Egypt under emergency rule after church attacks
ALEXANDRIA: Hundreds gathered Monday to mourn 45 Egyptian Christians killed in militant bombings just a week before Easter, after Cairo declared a state of emergency following the attacks on two churches.
The Islamic State group said it was behind the twin bombings that targeted Palm Sunday services at churches in the cities of Tanta and Alexandria, and threatened further attacks against Christian in Egypt.
Sunday’s first bombing at the Mar Girgis church in Tanta city north of Cairo killed 28 people, the health ministry said.
The second struck outside Saint Mark’s church in Alexandria, killing 17 people after a suicide bomber was prevented from entering the building.
The violence comes ahead of Catholic Pope Francis’s first trip to Egypt later this month, which a Vatican official said will proceed as planned on April 28 and 29 despite the attacks.
Mourners filled the Saint Mina monastery west of Alexandria Monday as they bade farewell to the victims of the deadliest attacks in recent memory on Egypt’s Coptic Christian minority.
Combing for clues
The victims’ wooden coffins were placed near the altar amid applause as mourners saluted their “martyrs”.
During the funerals, angry crowds denounced the security services and Interior Minister Magdy Abdel Ghaffar.
“Leave, leave, Abdel Ghaffar!” mourners chanted.
“I am a Christian till judgment day,” they shouted.
In Alexandria on Monday, investigators combed for clues and took pictures of the debris produced by the blast.
A handful of black-clad women showed their identification papers to guards before being allowed to enter the church.
“I’m so sad, I cannot speak,” said one mourner, a woman in her 40s.
In addition to the death toll of 45 from the two explosions, scores more people were wounded.
On Monday, 30 were still in hospital in Tanta and 35 in hospital in Alexandria, the health ministry said.
In Cairo, the cabinet said it has approved President Abdel Fattah al-Sisi’s decision to declare a three-month state of emergency, which was published on Monday in the official gazette.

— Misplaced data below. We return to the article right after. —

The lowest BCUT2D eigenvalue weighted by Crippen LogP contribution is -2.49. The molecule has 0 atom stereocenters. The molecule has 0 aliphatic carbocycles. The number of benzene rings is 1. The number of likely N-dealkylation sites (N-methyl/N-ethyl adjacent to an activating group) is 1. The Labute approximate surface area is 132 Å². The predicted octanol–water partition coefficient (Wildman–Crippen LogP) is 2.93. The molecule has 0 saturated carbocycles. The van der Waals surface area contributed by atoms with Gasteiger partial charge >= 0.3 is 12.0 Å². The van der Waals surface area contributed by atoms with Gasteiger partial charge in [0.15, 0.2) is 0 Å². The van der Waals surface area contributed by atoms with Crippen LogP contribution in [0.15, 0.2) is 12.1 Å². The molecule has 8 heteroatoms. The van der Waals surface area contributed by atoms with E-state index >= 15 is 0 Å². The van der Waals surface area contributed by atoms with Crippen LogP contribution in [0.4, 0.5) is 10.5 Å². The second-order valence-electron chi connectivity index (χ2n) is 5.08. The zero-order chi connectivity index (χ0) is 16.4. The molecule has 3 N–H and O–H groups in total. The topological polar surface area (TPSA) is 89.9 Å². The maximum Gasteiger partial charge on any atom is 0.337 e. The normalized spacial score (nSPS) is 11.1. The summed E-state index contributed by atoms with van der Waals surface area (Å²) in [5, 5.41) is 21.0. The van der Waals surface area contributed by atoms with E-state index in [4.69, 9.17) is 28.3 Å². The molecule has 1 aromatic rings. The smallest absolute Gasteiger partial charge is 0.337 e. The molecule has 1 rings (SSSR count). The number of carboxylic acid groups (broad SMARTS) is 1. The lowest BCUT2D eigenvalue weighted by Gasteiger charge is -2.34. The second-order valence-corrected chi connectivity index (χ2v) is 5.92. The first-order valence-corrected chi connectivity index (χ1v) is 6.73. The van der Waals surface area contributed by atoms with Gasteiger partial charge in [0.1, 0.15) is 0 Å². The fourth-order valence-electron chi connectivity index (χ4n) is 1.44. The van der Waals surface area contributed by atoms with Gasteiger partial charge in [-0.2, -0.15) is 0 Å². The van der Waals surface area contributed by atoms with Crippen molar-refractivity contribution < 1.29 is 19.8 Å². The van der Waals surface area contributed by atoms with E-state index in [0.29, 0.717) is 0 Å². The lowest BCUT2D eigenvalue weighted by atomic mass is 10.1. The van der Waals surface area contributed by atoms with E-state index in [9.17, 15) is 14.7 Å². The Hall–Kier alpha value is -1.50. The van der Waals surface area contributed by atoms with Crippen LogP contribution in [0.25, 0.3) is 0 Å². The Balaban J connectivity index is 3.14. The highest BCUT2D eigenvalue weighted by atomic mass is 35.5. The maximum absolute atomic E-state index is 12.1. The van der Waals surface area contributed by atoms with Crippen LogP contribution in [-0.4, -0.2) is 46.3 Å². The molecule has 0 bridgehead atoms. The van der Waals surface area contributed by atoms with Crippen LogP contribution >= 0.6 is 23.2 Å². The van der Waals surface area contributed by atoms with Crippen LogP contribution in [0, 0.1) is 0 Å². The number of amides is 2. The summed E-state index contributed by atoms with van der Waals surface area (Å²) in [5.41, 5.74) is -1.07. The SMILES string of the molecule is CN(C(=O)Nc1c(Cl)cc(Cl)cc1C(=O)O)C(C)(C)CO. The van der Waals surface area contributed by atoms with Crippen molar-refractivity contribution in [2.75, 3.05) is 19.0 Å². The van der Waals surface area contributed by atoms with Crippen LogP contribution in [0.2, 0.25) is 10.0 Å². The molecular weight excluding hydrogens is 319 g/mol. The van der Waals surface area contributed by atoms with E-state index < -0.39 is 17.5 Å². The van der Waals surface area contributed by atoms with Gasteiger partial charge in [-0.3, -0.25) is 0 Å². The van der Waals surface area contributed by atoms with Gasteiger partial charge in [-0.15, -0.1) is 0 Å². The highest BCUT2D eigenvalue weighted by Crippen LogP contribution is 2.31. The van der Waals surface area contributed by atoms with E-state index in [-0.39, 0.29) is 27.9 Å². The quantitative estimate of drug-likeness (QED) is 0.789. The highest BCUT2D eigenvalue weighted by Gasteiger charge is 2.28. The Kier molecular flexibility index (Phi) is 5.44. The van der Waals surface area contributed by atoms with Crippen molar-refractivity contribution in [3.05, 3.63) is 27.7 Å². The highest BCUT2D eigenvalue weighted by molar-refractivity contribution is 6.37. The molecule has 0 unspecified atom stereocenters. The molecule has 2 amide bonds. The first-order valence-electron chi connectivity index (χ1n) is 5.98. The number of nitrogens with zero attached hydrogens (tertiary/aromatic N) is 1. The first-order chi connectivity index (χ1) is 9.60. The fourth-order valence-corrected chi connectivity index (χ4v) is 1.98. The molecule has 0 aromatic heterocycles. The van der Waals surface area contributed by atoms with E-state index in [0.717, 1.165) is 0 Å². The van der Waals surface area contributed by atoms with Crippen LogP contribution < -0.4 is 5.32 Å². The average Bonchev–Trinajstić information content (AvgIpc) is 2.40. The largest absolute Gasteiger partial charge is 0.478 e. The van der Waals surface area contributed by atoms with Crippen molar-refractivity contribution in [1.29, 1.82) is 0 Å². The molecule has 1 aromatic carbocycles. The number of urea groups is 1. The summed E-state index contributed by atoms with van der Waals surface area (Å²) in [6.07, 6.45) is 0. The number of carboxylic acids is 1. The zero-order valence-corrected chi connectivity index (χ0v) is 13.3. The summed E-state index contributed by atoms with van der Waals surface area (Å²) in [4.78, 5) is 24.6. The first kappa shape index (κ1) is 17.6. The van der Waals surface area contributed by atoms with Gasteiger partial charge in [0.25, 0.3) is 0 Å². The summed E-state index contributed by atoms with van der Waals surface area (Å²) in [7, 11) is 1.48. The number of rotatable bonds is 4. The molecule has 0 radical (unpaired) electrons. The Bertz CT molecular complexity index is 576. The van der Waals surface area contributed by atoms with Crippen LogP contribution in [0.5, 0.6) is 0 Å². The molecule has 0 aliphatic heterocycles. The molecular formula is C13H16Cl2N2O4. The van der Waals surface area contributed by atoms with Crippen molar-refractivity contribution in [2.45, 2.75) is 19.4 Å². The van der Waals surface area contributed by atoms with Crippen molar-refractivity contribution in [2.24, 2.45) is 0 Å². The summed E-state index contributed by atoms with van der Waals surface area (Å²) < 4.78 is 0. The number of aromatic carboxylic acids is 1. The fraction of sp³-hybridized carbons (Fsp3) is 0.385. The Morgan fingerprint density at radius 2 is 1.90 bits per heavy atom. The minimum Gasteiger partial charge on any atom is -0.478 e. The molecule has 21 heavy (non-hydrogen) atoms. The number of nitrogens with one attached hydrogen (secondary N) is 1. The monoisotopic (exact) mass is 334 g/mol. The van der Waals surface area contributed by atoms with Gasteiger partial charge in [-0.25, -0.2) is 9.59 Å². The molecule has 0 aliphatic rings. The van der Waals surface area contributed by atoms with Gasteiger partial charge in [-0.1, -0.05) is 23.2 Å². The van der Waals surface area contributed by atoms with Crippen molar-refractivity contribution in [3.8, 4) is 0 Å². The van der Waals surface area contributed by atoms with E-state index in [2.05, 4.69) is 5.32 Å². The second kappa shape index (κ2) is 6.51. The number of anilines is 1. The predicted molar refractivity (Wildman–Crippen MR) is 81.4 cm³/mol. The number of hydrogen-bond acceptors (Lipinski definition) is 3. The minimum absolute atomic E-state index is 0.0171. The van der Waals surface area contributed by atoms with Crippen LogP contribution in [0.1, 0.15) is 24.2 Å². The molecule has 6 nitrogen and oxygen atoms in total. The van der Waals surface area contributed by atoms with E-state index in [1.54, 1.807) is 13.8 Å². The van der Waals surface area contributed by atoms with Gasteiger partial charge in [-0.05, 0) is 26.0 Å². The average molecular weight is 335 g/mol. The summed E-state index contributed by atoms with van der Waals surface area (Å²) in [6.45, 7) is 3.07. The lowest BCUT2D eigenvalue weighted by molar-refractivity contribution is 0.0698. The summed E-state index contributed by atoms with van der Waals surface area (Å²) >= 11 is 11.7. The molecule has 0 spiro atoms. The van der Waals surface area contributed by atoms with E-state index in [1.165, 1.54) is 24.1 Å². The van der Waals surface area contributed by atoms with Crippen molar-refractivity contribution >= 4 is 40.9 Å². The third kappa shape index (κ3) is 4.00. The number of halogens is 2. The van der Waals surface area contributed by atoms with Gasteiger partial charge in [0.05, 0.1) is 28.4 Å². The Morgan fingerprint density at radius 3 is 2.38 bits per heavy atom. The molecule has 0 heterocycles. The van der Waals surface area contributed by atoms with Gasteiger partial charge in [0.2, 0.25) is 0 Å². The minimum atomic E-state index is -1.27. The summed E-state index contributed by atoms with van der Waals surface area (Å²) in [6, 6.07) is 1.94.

State of emergency
The measure took effect at 1:00 pm (1100 GMT).
Constitutionally, it still has to be presented to and approved by parliament within seven days, but this is a formality given the number of pro-Sisi delegates.
US President Donald Trump called Sisi after the bombings to express his condolences, Washington said on Monday.
“The President also expressed his confidence in President Al Sisi’s commitment to protect Christians and all Egyptians,” the White House said.
In a defiant speech on Sunday, Sisi warned that the war against militants would be “long and painful” after he ordered the army to protect “vital infrastructure” and boost security along Egypt’s borders.
The cabinet on Monday announced compensation of 100,000 pounds ($5,500, 5,200 euros) for each death, and a monthly pension of 1,500 pounds, while still evaluating “appropriate compensation” for the injured.
Lawmakers said the state of emergency — Egypt’s first since widespread unrest in 2013 — would help the country face down a jihadist insurgency.
IS has staged deadly attacks in the Sinai Peninsula against security forces.
Copts, who make up about one tenth of Egypt’s population of more than 92 million, have been targeted several times in recent months.
Militant groups such as IS, and Islamists accuse Copts of supporting the military overthrow of Islamist president Mohamed Morsi in 2013, which ushered in a deadly crackdown on his supporters.
In December, a suicide bombing claimed by IS killed 29 worshippers in a Cairo church, and the jihadist group later released a video threatening Egypt’s Christians.
Attacks in the Sinai, including the murder of a Copt in the city of El Arish whose house was also torched, prompted some Coptic families to flee.
Sunday’s Alexandria bombing was especially concerning for the Copts, as Pope Tawadros II had led the Palm Sunday service at Saint Mark’s but left before the explosion.
Sisi has defended the performance of his security forces and accused jihadists of trying to divide Egyptian society by attacking vulnerable minorities.
However, rights groups accuse the former army chief of crushing even peaceful opposition to his rule.
The pro-state daily paper Al-Bawaba said on its website that its Monday edition, which was critical of security provisions, had been banned from publication.